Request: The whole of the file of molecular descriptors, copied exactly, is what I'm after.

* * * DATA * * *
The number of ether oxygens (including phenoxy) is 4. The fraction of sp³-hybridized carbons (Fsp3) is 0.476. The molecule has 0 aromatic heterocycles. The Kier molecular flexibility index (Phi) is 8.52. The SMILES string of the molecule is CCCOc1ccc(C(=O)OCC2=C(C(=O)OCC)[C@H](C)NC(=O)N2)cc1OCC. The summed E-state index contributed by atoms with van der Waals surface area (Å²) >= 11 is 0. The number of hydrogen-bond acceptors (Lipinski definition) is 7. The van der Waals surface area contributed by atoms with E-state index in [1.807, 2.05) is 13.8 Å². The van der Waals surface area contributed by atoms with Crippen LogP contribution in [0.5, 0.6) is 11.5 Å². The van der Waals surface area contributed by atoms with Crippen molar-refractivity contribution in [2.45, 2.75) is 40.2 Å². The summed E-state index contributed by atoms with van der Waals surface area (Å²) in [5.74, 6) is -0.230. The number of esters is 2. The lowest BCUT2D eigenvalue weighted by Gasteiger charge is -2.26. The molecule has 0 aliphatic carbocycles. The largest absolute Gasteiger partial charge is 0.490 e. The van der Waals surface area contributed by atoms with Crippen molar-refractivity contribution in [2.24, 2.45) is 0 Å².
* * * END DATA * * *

The number of ether oxygens (including phenoxy) is 4. The fraction of sp³-hybridized carbons (Fsp3) is 0.476. The molecule has 0 aromatic heterocycles. The Kier molecular flexibility index (Phi) is 8.52. The SMILES string of the molecule is CCCOc1ccc(C(=O)OCC2=C(C(=O)OCC)[C@H](C)NC(=O)N2)cc1OCC. The summed E-state index contributed by atoms with van der Waals surface area (Å²) >= 11 is 0. The number of hydrogen-bond acceptors (Lipinski definition) is 7. The van der Waals surface area contributed by atoms with E-state index in [1.807, 2.05) is 13.8 Å². The van der Waals surface area contributed by atoms with Crippen LogP contribution in [0.5, 0.6) is 11.5 Å². The van der Waals surface area contributed by atoms with Crippen molar-refractivity contribution in [2.45, 2.75) is 40.2 Å². The summed E-state index contributed by atoms with van der Waals surface area (Å²) in [5.74, 6) is -0.230. The number of esters is 2. The lowest BCUT2D eigenvalue weighted by Gasteiger charge is -2.26. The molecule has 0 aliphatic carbocycles. The largest absolute Gasteiger partial charge is 0.490 e. The van der Waals surface area contributed by atoms with Crippen molar-refractivity contribution in [2.24, 2.45) is 0 Å².